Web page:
04 Nov The Unbearable Lightness of Being (an Air Plant)
We entered into our air plant relationship with a bunch of misconceptions. They’re generally misunderstood; the mythology goes: they’re easy (how difficult can they be — they’re like the breatharians of the plant world), they’re bland, flowerless, overpriced novelties at Home Depot. Alternatively, it’s easy to mistake them for parasites from another planet that siphon essentials from taller, nobler plants.
The truth is, tillandsia are fiendishly self-reliant and native to the Americas. One might discover this epiphyte hooked on a tree branch while hiking the desert, forest or mountains of Central and South America. They pull their water out of the air and into their leaves; humidity is important, but a good soaking is key. Their flowers are papery little firecrackers. Airplants are monocarpic, meaning they flower once and die, but not before likely delivering a litter of ‘pups.’ (Your landlord’s pet policy be damned.) Oh, and about them being low-maintenance? They drop dead if you look at them the wrong way.
We learned the latter truth the hard way. It took a few shipments from Airplant Paradise on Ebay before we were able to do right by our tillies. In the grab-bags we order, plant textures range from waxy (T. bulbosa) to sewing thread (Tillandsia argentea) to powdery-soft like crushed velvet, in the case of T. caput-medusae, which is actually covered in tiny gray hairs and should shoot out a red inflorescence if we’re lucky. It’s a curly one, too (“medusae,” geddit? geddit?), with leaves that wind every which way.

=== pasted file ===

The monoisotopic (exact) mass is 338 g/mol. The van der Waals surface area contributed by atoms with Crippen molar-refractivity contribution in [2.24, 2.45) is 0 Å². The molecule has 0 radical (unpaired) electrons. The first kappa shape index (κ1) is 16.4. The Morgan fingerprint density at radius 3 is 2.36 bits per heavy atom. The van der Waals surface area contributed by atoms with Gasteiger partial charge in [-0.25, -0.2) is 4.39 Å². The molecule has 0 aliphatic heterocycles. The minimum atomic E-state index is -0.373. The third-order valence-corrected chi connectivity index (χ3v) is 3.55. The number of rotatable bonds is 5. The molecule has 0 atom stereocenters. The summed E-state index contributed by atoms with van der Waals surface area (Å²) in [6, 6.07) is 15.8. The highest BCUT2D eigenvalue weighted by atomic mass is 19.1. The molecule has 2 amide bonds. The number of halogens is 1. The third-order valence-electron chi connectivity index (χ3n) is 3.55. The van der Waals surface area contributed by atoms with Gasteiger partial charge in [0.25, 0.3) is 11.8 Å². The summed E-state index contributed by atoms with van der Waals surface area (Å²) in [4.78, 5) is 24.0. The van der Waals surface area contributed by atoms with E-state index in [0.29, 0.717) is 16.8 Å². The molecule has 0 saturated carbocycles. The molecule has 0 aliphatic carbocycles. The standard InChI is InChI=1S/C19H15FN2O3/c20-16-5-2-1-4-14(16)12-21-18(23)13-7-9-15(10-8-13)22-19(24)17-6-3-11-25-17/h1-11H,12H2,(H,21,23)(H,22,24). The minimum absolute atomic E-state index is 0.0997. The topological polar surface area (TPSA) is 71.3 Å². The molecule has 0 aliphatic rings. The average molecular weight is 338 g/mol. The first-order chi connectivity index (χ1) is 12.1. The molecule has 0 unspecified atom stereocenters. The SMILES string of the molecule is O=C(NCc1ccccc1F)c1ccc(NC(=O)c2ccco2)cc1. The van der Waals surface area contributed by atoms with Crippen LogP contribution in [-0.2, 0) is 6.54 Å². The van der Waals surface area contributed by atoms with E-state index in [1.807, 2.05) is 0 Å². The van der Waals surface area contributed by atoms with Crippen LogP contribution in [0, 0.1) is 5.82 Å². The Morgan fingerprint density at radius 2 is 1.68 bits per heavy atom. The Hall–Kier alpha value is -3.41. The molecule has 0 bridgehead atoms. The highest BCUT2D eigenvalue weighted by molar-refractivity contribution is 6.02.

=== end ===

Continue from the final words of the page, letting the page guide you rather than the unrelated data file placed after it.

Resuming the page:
They tread weekly in a large casserole dish of (regular, not distilled!) water for a couple hours with flower heads above water level— preferably in the a.m. — then we spread them out to dry outdoors in the sun on a newspaper. They do enjoy a nice breeze to help dry completely. We prune monthly by pulling back grayed leaves from the base. We have struggled to keep our aerophytes longer than six months before ordering the next round — probably due to lower humidity level in SoCal. Wethinks we should start soaking them twice a week…
At the moment, though, they’re looking pretty spectacular against redwood and next to a vintage turtle-shaped bottle of Avon perfume and C’s new flatforms (above). We also rely on tillandsia, a member of the bromeliad family, to put the “living” in RB’s indoor living tables (below), especially when mingled with a Día de los Muertos skull and hunky, sparkling geodes. The ones in flower need more sun, so we position them accordingly.